Not all my haphazard Christmas projects came to pass--a fact which didn't surprise me.
I have traditionally made many of the items we present to family and friends, but I have a problem with being inspired until nearly the last minute; I'm not a 'Christmas in July' sort of person--summer and autumn are seasons for gardening and putting up produce.
In the days before Christmas this year I did suddenly recall an aborted plan to make a garland of cinnamon-dusted orange and apple slices.
I prepared the fruit in the dehydrator early in December, 2009, bought a bag of craft quality cinnamon sticks, a ball of twine.
In mid December 2009, J. decided to renovate our Wyoming house with the addition of a staircase to the attic--and the creation of a bedroom and bath tucked under the eaves.
All thought of a 'normal' holiday disappeared in a welter of sawdust, roaring power tools and excursions to buy flooring, bath fixtures, lights and paint. Within a month, the house was under contract for sale and the retirement move to Kentucky was suddenly something more than a vague plan for the future.
Last weekend I found the jars of cinnamon-fruit, newspaper wrapped and snugged into a carton marked 'fragile' where they have languished for two years.
The missing bag of cinnamon sticks needed to complete the project turned up this morning on a high shelf in the kitchen cupboard.
No matter. I set the gleaming jars in a row on the buffet and removed the lids which allowed a lovely fruity/spicey scent to waft about.
Our Amish neighbors, the Yoders [who keep Dory the Cow] moved several miles up the road early in December. J. supplies baled hay for Dory. Joseph had round bales for his buggy horses which hadn't been moved. J. and D. undertook to move hay two days before Christmas, lumbering up the road with old Snort'n Nort'n and the tractor.
When I worked at the quilt shop I stitched decorative pillowcases by the dozens.
These were created, practically on Christmas Eve, for our grand daughter in CO--a confirmed cat lover.
Having hauled out a welter of fabric, I put on my favorite holiday CD's, stoked the downstairs fire and turned out more pillowcases, gift aprons, a table runner---and----
----sueded catnip-mice for our 'grand-cat', Smokey.
One of the mice has a definite issue with a humped back!
Its a pity that inspiration/energy/time didn't hit me a bit sooner as I realized I was enjoying my fabric crafting---something which has taken a back seat to house renovating and gardening since our move.
By 10 P.M. on Christmas Eve I had rummaged out paper, ribbon and tape to wrap these belated gifts.
Gift wrapping isn't something I do tidily--give me a whole pile of fabric to turn into a quilt any day!
Our two old lady cats, Eggnog and Raisin grew weary of trying to oversee my efforts with crumpling paper and recalcitrant sticky tape.
Although we don't do many under-the-tree gifts, the living room became a sea of torn paper soon after the family arrived from next door.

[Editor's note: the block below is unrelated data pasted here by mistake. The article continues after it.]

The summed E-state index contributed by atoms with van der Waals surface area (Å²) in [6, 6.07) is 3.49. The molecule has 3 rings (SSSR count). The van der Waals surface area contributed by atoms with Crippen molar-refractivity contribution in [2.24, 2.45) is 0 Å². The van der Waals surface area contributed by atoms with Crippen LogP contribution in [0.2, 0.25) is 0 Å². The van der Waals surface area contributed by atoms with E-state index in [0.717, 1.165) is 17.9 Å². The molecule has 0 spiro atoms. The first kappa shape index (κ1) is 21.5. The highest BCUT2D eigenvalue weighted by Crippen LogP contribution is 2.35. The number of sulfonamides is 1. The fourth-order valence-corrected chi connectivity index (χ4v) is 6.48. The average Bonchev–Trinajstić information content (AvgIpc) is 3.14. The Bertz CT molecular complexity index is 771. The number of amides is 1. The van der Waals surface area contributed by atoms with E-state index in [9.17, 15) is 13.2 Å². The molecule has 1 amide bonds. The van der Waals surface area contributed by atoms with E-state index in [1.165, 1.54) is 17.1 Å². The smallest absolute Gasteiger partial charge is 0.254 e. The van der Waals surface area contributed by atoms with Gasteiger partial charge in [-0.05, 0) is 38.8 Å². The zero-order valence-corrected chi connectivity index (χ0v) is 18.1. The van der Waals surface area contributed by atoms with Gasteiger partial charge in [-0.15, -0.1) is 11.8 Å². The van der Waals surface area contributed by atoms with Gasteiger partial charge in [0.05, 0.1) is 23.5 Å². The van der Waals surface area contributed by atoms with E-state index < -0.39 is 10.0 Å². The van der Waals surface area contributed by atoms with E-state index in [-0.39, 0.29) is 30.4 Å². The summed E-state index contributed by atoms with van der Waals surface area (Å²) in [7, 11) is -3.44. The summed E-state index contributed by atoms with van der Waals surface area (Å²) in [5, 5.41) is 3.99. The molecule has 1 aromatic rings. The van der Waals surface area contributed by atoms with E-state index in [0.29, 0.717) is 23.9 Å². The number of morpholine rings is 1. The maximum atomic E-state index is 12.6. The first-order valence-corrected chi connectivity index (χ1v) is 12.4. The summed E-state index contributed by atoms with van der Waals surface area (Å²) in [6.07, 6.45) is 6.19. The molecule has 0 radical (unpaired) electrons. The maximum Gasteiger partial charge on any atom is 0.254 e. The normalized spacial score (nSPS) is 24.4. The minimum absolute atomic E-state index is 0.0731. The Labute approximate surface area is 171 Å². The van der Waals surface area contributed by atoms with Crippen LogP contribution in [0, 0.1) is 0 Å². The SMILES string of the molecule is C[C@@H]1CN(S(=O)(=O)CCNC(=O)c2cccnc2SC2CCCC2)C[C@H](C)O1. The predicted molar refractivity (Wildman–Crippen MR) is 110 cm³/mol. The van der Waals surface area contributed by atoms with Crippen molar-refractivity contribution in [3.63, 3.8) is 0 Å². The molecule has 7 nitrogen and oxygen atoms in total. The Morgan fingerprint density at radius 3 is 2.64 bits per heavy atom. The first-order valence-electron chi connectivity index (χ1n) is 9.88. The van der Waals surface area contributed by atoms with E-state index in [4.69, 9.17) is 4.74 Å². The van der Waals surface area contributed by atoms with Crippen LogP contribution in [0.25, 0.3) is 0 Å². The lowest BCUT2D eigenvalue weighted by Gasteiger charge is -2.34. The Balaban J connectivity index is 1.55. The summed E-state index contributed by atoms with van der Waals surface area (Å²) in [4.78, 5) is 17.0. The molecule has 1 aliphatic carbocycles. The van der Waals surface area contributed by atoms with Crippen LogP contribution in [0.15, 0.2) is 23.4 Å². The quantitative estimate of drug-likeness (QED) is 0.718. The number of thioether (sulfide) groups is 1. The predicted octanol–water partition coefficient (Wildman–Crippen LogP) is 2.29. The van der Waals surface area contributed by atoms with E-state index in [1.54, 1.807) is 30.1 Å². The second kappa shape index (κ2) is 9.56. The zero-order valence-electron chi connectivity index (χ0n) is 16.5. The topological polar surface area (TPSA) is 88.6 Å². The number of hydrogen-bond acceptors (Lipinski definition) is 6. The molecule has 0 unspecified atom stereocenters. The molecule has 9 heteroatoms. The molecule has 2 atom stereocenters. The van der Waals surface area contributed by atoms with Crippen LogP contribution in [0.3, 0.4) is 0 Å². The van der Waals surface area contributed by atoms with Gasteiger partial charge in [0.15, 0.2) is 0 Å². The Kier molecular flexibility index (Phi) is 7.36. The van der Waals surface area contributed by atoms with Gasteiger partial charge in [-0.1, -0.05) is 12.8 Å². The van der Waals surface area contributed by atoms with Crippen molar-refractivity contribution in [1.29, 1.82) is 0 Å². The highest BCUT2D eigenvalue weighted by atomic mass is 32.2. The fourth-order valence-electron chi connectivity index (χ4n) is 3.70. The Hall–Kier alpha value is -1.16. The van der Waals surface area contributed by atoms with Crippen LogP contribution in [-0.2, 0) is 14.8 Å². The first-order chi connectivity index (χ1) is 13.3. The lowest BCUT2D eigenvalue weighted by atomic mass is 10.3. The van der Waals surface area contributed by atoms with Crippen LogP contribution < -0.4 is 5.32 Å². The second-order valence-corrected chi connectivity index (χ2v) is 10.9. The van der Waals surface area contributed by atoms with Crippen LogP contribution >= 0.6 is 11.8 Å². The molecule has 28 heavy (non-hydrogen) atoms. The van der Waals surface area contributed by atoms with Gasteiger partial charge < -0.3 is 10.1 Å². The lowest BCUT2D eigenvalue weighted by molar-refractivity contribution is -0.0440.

Willis the Barn Cat came in to investigate. D. has decorated him with a fine blue bow.
D. is a clown [guess whose DNA provided that trait!]
He posed with his new jeans and belt buckle, having taken on J.'s straw hat and pistol as props.
G. and J.--a family resemblance!
My gift from D. was a handsome cedar-roofed bird feeder and a huge sack of birdseed.
He hung it for me on the front porch.
Talk about silly! [I can only imagine the mayhem if this family took to drink!]
Daughter G. has a habit of trailing about with a bathrobe over an odd assortment of 'leisure wear' when at home and is prone to arriving at our house with the bathrobe very much in evidence.
We all scold her for it--which makes her the more determined to wear the bathrobe.
Devin, Jim, and I were getting ready to head next door for our late afternoon Christmas feast, when I had the bright idea of arriving in bathrobes. [Mind you, I'm not the family member prone to this sort of silly!]
J. hauled out his old terry robe, D. squeezed into my recent Goodwill find--a fleecy garment bedecked with moose and pine trees, while I wrapped myself in a quilted pink robe.
We trailed our way out to the car bearing hot kettles of mashed potato, Hubbard squash, a steaming gingerbread--and then trooped down the hallway to M and G's kitchen bellowing, "We Three Kings of Orient Are--Bearing Food We've Traveled Afar!"
The three of us were chortling with hiliarity [inspired by D.'s comments] and it was well worth the look of astonishment on the faces of his parents.
G. was still cooking in her bathrobe--so here is the gallery of idiots posed for posterity.
M. carves the perfectly roasted turkey.
M. added the poinsettia to G.'s decorating--a vivid touch.
M. and G. took over much of the holiday food prep.
At first I wondered, "Do they think I'm too old to bake pies and rolls and cookies?"
That query was quickly stilled with the happy thought that after decades of orchestrating special meals, the time comes to hand on the torch.
We are blessed to have another generation enthused about planning and baking.
I made loaves of bread which J. took round to some friends--D. and M. delivered trays of fudge and cookies. There are--happily or otherwise--leftovers to keep us eating for several days!